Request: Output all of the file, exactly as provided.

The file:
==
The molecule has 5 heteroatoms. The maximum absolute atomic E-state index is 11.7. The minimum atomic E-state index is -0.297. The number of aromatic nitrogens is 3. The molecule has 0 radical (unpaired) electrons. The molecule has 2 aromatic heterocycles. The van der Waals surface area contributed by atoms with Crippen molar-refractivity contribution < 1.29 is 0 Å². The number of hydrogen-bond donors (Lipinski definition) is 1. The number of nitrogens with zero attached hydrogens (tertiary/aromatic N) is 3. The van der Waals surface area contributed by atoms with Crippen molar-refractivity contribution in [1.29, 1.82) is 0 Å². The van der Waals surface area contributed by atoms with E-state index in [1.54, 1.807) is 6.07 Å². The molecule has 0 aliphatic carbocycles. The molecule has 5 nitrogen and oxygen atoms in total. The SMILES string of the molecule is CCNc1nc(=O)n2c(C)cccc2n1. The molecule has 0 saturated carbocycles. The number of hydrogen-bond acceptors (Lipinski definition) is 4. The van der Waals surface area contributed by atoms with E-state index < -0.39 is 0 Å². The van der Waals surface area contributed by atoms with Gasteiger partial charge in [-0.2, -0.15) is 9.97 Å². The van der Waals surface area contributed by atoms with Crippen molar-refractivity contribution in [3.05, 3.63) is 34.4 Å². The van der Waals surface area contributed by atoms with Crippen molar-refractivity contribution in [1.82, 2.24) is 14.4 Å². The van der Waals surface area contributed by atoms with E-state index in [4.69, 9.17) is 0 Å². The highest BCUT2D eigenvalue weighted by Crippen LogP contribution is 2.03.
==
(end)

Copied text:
The molecule has 5 heteroatoms. The maximum absolute atomic E-state index is 11.7. The minimum atomic E-state index is -0.297. The number of aromatic nitrogens is 3. The molecule has 0 radical (unpaired) electrons. The molecule has 2 aromatic heterocycles. The van der Waals surface area contributed by atoms with Crippen molar-refractivity contribution < 1.29 is 0 Å². The number of hydrogen-bond donors (Lipinski definition) is 1. The number of nitrogens with zero attached hydrogens (tertiary/aromatic N) is 3. The van der Waals surface area contributed by atoms with Crippen molar-refractivity contribution in [1.29, 1.82) is 0 Å². The van der Waals surface area contributed by atoms with E-state index in [1.54, 1.807) is 6.07 Å². The molecule has 0 aliphatic carbocycles. The molecule has 5 nitrogen and oxygen atoms in total. The SMILES string of the molecule is CCNc1nc(=O)n2c(C)cccc2n1. The molecule has 0 saturated carbocycles. The number of hydrogen-bond acceptors (Lipinski definition) is 4. The van der Waals surface area contributed by atoms with E-state index < -0.39 is 0 Å². The van der Waals surface area contributed by atoms with Gasteiger partial charge in [-0.2, -0.15) is 9.97 Å². The van der Waals surface area contributed by atoms with Crippen molar-refractivity contribution in [3.05, 3.63) is 34.4 Å². The van der Waals surface area contributed by atoms with Crippen molar-refractivity contribution in [1.82, 2.24) is 14.4 Å². The van der Waals surface area contributed by atoms with E-state index in [4.69, 9.17) is 0 Å². The highest BCUT2D eigenvalue weighted by Crippen LogP contribution is 2.03.